In 1930, Rivera accepted an invitation to paint a mural in San Francisco, CA. His “Making of a Fresco” at the San Francisco Art Institute got him five more commissions in the United States, including his “Detroit Industry” Frescoes in the garden court of the Detroit Institute of Arts, often considered his most important mural outside Mexico. In 1933 he began Man at the Crossroads for the RCA building in the Rockefeller Center in New York, but was prevented from finishing the mural because it contained a portrait of Lenin which he refused to remove. He lost several anticipated commissions due to this scandal. Rivera then painted a series of 21 overtly political panels called Portrait of America for the anti-Stalinist New Workers School in New York. [18]

Rivera’s romantic life was nearly as tumultuous as his political life. In 1909 he met a young Russian painter by the name of Angelina Belhoff. She became his common law wife for the next ten years. It was Rivera’s relationship with Bluff, and her involvement with a circle of Russian anarchists, that significantly developed the artist’s political and national consciousness. Belhoff gave birth to Rivera’s only son, Diego, in 1916. He died of influenza when he was two.[19]  In 1919 his daughter Marika was born to Marevna Vorobieva, although he was still with Angeline. He left Angeline when he decided to go back to Mexico in 1920. In 1922, he married Guadalupe Marin, whom he had met while on travels in Mexico to study the various landscapes and history and they had two daughters. They divorced in 1927. In 1928, he met Frida Kahlo, at a weekly party. He and Kahlo married in 1929. Their marriage often was tumultuous. Both Kahlo and Rivera had fiery temperaments and they both had numerous extramarital affairs.Kahlo was openly bisexual and had affairs with both men and women. Rivera knew of and tolerated her relationships with women, but her relationships with men made him jealous. Kahlo became outraged when she learned that Rivera had an affair with her younger sister, Cristina and she left him. The couple eventually divorced, but remarried in 1940. Their second marriage was as turbulent as the first. Their living quarters often were separate. Rivera appeared to have felt a great loss in July of 1954 when his wife Frida Kahlo died, but one year later he married Emma Hurtado, his dealer since 1946. Diego Rivera died on November 24, 1957 in Mexico City, two weeks before his seventy-second birthday.[20] (Favela, 1986).

Although Diego Rivera’s most heralded work is his murals,  many of his smaller paintings, including Jacques Lipchitz: Portrait of a Young Man,  better reveal the versatility and emotional state of Rivera. Many were produced during a period that coincided with both the Mexican Revolution and World War I, reflecting Rivera’s expatriate role, explore issues of national identity, and carry nationalistic overtones. Throughout Rivera’s exploration of many artistic styles, media and subjects, his work always stimulated sentiment and made an impact on the societal status quo, encouraging its viewers to consider alternative views of a prior bias. Rivera lived boldly, and exhibited this boldness in each piece of work he did. Diego Rivera was easily one of the most influential artists of the twentieth century.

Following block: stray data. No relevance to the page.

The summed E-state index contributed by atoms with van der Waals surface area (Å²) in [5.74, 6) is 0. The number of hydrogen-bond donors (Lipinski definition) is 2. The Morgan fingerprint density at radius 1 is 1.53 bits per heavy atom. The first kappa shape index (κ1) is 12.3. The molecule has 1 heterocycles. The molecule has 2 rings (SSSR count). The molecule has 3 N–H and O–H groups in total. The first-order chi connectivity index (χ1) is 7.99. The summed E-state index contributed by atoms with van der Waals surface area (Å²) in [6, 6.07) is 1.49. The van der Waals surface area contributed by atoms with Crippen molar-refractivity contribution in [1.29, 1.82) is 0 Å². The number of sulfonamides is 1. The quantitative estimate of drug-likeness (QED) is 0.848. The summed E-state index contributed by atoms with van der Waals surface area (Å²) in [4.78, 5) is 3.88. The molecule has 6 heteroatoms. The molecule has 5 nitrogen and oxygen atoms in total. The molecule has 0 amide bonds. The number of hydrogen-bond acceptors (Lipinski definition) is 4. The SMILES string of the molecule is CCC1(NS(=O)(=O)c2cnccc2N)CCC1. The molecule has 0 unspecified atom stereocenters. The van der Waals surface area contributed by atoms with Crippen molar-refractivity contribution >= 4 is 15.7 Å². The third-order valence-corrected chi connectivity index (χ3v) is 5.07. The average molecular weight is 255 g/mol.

[1]Ramon Favela, Diego Rivera: A Retrospective (Detroit Institute of the Arts, 1986) 86-91.

[2] Andrea Kettenmann, Diego Rivera 1886-1957 (Benedikt Taschen Verlag. 2000) 23-54.

[3]Bertram David Wolfe; Diego Rivera. Fabulous Life of Diego Rivera (Rowman and Littlefield, NY. 2000) 146-152.

[4]Ramon Favela, 201.

[5] Wolfe, 63-89.

[6] John Klein, Matisse Portraits. (New Haven and London: Yale University Press, 2001) 89-90.

[7] Shearer West, Portraiture (Oxford and New York: Oxford University Press, 2004) 121.

[8]Richard Brilliant. Portraiture (London: Reaktion Books, 1991) 62.

[9] Kettermann, 234.

[10]Patrick  Marnham. Dreaming with His Eyes Open: A life of Diego Rivera (New York, NY. 1999)23-36.

[11]Pete Hamill, Diego Rivera. (Harry N Abrams, New York. 2002) 126.

[12] Wolfe, 101.

[13] Favela, 220.

[14] Marnham, 227.

[15]Marnham, 190


[16]Favela, 131.

[17] Marnham, 273-275.

[18] Marnham, 291.

[19]Wolfe, 37.

[20] Wolfe, 171.


Brilliant, Richard. Portraiture. London: Reaktion Books, 1991

Catlin, S.L., Political Iconography in the Diego Rivera Frescoes at Cuernavaca, Mexico, Art and Architecture in the Service of Politics, ed. H. A. Millon and L. Nochlin (Cambridge, MA, 1978), pp. 439–49

Favela, Ramon, Diego Rivera: The Cubist Years. Phoenix Art Museum, Phoenix, AZ. 1984.

Favela, Ramon, Diego Rivera: A Retrospective. Detroit Institute of the Arts, Detroit, MI. 1986.

Hamill, Pete, Diego Rivera. Harry N Abrams, New York. 2002.

Kettenmann, Andrea, Diego Rivera: 1886-1957. Benedikt Taschen Verlag. 2000.

Klein, John. Matisse Portraits. New Haven and London: Yale University Press, 2001.

Indych-Lopez, Anna. Mexican Muralism Without Walls: The Critical Reception of Portable Work by Orozco, Rivera and, Siqueiros in the United States, 1927-1940. Ph.D. Dissertation: Institute of Fine Arts, NYU, 2003.

Marnham, Patrick. Dreaming with his Eyes Open: alive of Diego Rivera.  New York, NY. 1999.

West, Shearer. Portraiture. Oxford and New York: Oxford University Press, 2004.

 Wolfe, Bertram David; Rivera, Diego. Fabulous Life of Diego Rivera. Rowman and Littlefield, NY. 2000.